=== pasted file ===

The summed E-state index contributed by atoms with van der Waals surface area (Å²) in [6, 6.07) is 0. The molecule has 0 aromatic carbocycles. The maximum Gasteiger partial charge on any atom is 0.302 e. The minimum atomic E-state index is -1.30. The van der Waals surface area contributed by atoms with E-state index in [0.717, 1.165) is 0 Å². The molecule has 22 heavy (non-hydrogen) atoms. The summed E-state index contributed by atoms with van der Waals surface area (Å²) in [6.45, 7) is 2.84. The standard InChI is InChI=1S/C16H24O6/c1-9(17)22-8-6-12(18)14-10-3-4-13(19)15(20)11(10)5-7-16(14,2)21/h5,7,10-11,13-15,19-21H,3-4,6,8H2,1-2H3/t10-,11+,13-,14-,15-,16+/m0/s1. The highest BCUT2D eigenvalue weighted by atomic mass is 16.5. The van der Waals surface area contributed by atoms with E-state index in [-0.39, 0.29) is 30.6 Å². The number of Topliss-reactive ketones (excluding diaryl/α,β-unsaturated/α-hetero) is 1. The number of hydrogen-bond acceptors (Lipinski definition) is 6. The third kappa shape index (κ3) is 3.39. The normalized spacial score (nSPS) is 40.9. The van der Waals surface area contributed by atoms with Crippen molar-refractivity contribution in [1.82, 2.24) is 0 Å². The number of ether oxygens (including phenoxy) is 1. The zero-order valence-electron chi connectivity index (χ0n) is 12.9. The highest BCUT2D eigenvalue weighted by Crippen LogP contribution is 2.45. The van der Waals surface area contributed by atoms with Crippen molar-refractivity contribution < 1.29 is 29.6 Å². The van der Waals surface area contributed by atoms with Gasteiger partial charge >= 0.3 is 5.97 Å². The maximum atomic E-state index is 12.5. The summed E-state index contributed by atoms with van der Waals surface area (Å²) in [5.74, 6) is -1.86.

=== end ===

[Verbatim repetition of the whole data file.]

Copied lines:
The summed E-state index contributed by atoms with van der Waals surface area (Å²) in [6, 6.07) is 0. The molecule has 0 aromatic carbocycles. The maximum Gasteiger partial charge on any atom is 0.302 e. The minimum atomic E-state index is -1.30. The van der Waals surface area contributed by atoms with E-state index in [0.717, 1.165) is 0 Å². The molecule has 22 heavy (non-hydrogen) atoms. The summed E-state index contributed by atoms with van der Waals surface area (Å²) in [6.45, 7) is 2.84. The standard InChI is InChI=1S/C16H24O6/c1-9(17)22-8-6-12(18)14-10-3-4-13(19)15(20)11(10)5-7-16(14,2)21/h5,7,10-11,13-15,19-21H,3-4,6,8H2,1-2H3/t10-,11+,13-,14-,15-,16+/m0/s1. The highest BCUT2D eigenvalue weighted by atomic mass is 16.5. The van der Waals surface area contributed by atoms with E-state index in [-0.39, 0.29) is 30.6 Å². The number of Topliss-reactive ketones (excluding diaryl/α,β-unsaturated/α-hetero) is 1. The number of hydrogen-bond acceptors (Lipinski definition) is 6. The third kappa shape index (κ3) is 3.39. The normalized spacial score (nSPS) is 40.9. The van der Waals surface area contributed by atoms with Crippen molar-refractivity contribution in [1.82, 2.24) is 0 Å². The number of ether oxygens (including phenoxy) is 1. The zero-order valence-electron chi connectivity index (χ0n) is 12.9. The highest BCUT2D eigenvalue weighted by Crippen LogP contribution is 2.45. The van der Waals surface area contributed by atoms with Crippen molar-refractivity contribution < 1.29 is 29.6 Å². The van der Waals surface area contributed by atoms with Gasteiger partial charge >= 0.3 is 5.97 Å². The maximum atomic E-state index is 12.5. The summed E-state index contributed by atoms with van der Waals surface area (Å²) in [5.74, 6) is -1.86.